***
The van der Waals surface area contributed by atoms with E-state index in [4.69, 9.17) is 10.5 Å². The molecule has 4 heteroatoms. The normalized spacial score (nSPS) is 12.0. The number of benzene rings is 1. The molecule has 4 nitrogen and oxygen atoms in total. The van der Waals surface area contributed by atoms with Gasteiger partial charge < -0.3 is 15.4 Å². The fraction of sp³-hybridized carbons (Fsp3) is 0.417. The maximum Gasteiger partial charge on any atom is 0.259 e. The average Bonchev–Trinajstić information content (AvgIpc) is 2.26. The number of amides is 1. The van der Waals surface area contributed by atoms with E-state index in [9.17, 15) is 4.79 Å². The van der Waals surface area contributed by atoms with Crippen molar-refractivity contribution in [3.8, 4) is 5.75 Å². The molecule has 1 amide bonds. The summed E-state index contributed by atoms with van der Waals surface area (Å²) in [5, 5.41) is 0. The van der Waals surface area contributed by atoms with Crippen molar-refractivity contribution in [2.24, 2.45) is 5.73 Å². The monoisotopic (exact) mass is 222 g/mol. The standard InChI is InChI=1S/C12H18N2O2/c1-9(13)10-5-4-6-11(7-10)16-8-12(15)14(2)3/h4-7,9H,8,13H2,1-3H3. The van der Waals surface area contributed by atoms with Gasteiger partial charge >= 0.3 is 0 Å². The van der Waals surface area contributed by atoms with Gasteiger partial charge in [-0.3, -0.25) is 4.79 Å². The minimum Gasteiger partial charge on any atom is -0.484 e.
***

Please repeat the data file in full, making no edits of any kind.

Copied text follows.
The van der Waals surface area contributed by atoms with E-state index in [4.69, 9.17) is 10.5 Å². The molecule has 4 heteroatoms. The normalized spacial score (nSPS) is 12.0. The number of benzene rings is 1. The molecule has 4 nitrogen and oxygen atoms in total. The van der Waals surface area contributed by atoms with Gasteiger partial charge < -0.3 is 15.4 Å². The fraction of sp³-hybridized carbons (Fsp3) is 0.417. The maximum Gasteiger partial charge on any atom is 0.259 e. The average Bonchev–Trinajstić information content (AvgIpc) is 2.26. The number of amides is 1. The van der Waals surface area contributed by atoms with E-state index in [9.17, 15) is 4.79 Å². The van der Waals surface area contributed by atoms with Crippen molar-refractivity contribution in [3.8, 4) is 5.75 Å². The molecule has 1 amide bonds. The summed E-state index contributed by atoms with van der Waals surface area (Å²) in [5, 5.41) is 0. The van der Waals surface area contributed by atoms with Crippen molar-refractivity contribution in [2.24, 2.45) is 5.73 Å². The monoisotopic (exact) mass is 222 g/mol. The standard InChI is InChI=1S/C12H18N2O2/c1-9(13)10-5-4-6-11(7-10)16-8-12(15)14(2)3/h4-7,9H,8,13H2,1-3H3. The van der Waals surface area contributed by atoms with Gasteiger partial charge >= 0.3 is 0 Å². The van der Waals surface area contributed by atoms with Gasteiger partial charge in [-0.3, -0.25) is 4.79 Å². The minimum Gasteiger partial charge on any atom is -0.484 e.